She also discusses the reddish hair, pointing out that hair pigment is not stable after death and that various factors such as temperature, soil, etc. can turn ancient very dark hair rusty red or orange.

Aztec mythology features the Quinametzin, a race of giant men created in one of the previous solar eras. They are credited for the construction of Teotihuacan.

Norse mythology

In Norse mythology, the Jotun are often opposed to the gods. While often translated as “giants“, most are described as being roughly human-sized. Some are portrayed as huge, such as frost giants, fire giants, and mountain giants.

The giants are the origin of most of the various monsters in Norse mythology, and in the eventual battle of Ragnarök, the giants will storm Asgard and fight them until the world is destroyed.

Even so, the gods themselves were related to the giants by many marriages, and there are giants such as Ægir, Loki, Mímir, and Skaði, who bear little difference in status to them. The Chief God Odin was the great-grandson of the Giant Ymir.

Norse mythology also holds that the entire world of men was created from the flesh of Ymir, a giant of cosmic proportions, which name is considered by some to share a root with the name Yama of Indo-Iranian mythology.

An old Icelandic legend says that two night-prowling giants, a man, and a woman, were traversing the fjord near Drangey Island with their cow when they were surprised by the bright rays of daybreak. As a result of exposure to daylight, all three were turned into stone.

Drangey represents the cow and Kerling (supposedly the female giant, the name means “Old Hag”) is to the south of it. Karl (the male giant) was to the north of the island, but he disappeared long ago.

A bergrisi – the traditional Protector of Southwestern Iceland – appears as a supporter on the coat of arms of Iceland.

Basque mythology

Giants are rough but generally righteous characters of formidable strength living up the hills of the Basque Country. Giants stand for the Basque people reluctant to convert to Christianity who decide to stick to the old lifestyle and customs in the forest.

Sometimes they hold the secret of ancient techniques and wisdom unknown to the Christians, like in the legend of San Martin Txiki, while their most outstanding feature is their strength.

It follows that in many legends all over the Basque territory the giants are held accountable for the creation of many stone formations, hills and ages-old megalithic structures (dolmens, etc.), with similar explanations provided in different spots.

However, giants show different variants and forms, they are most frequently referred to as jentilak and mairuak, while as individuals they can be represented as Basajaun (‘the lord of the forests’), Sanson (development of the biblical Samson), Errolan (based on the Frankish army general Roland who fell dead at the Battle of Roncevaux Pass) or even Tartalo (a one-eyed giant akin to the Greek Cyclops).

Abrahamic mythology

Genesis tells of the Nephilim before and after Noah’s Flood. According to Genesis 7:23, the Nephilim were destroyed in the Flood, but Nephilim are reported after the Flood, including:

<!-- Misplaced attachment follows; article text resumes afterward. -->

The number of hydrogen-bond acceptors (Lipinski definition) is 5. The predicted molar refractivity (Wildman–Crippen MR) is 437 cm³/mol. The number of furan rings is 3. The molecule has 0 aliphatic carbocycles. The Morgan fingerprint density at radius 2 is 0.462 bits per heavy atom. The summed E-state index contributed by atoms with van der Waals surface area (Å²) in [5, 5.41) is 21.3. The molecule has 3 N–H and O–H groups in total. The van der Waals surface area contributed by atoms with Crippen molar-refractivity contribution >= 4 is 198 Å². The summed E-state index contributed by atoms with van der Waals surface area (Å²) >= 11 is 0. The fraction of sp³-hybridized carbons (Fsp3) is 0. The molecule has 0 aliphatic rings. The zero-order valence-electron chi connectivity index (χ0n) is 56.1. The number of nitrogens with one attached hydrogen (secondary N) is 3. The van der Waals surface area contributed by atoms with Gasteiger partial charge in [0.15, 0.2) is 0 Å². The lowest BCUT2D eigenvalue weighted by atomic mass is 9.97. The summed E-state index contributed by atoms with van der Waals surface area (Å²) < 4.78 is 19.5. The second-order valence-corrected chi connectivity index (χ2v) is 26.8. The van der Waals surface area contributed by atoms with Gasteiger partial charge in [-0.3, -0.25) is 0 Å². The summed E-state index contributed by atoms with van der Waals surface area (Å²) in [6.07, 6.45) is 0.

• the Anakites
  • the Emites
  • the Amorites
  • the Rephaites

The Book of Numbers includes the discouraging report by the spies which Moses sent into Canaan:

“We can’t attack those people; they are stronger than we are. (…) All the people we saw there are of great size. We saw the Nephilim there (the descendants of Anak come from the Nephilim). We seemed like grasshoppers in our own eyes, and we looked the same to them.”

However, the Book of Joshua, describing the actual conquest of Canaan in a later generation, makes no reference to such people living there.

The Bible also tells of Gog and Magog, who later entered European folklore, and of the famous battle between David and the Philistine Goliath. While Goliath is often portrayed as a giant in retellings of the Biblical narrative, he is much smaller than other biblical giants.

The 1st-century Jewish historian Flavius Josephus, and the 1st-2nd-century BC Dead Sea Scrolls give Goliath’s height as “four cubits and a span,” approximately 2.00 m or about six feet seven inches.

The King James translation of the Bible reports the giant Goliath as “six cubits and a span” in height—about nine feet nine inches tall, (over 2.75 m), but the Septuagint, a Greek Bible, gives Goliath’s height as “four cubits and a span” (~2.00 m). For comparison, the Anakites are described as making the Israelites seem like grasshoppers..

Josephus also described the Amorites as giants in his Antiquities of the Jews, circa 93 AD, indicating that fossil evidence still remained at that time:

“For which reason, they removed their camp to Hebron; and when they had taken it, they slew all the inhabitants. There were till then left the race of giants, who had bodies so large, and countenances so entirely different from other men, that they were surprising to the sight and terrible to the hearing. The bones of these men are still shown to this very day, unlike to any credible relations of other men.”

In Islam, giants known as jababirat or jabbirun such as Jalut (Goliath) are mentioned, as well as ‘Uj ibn Anaq.

The Book of Enoch describes giants as the offspring of Watchers and women in 7:2.

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*This article was originally published at en.wikipedia.org.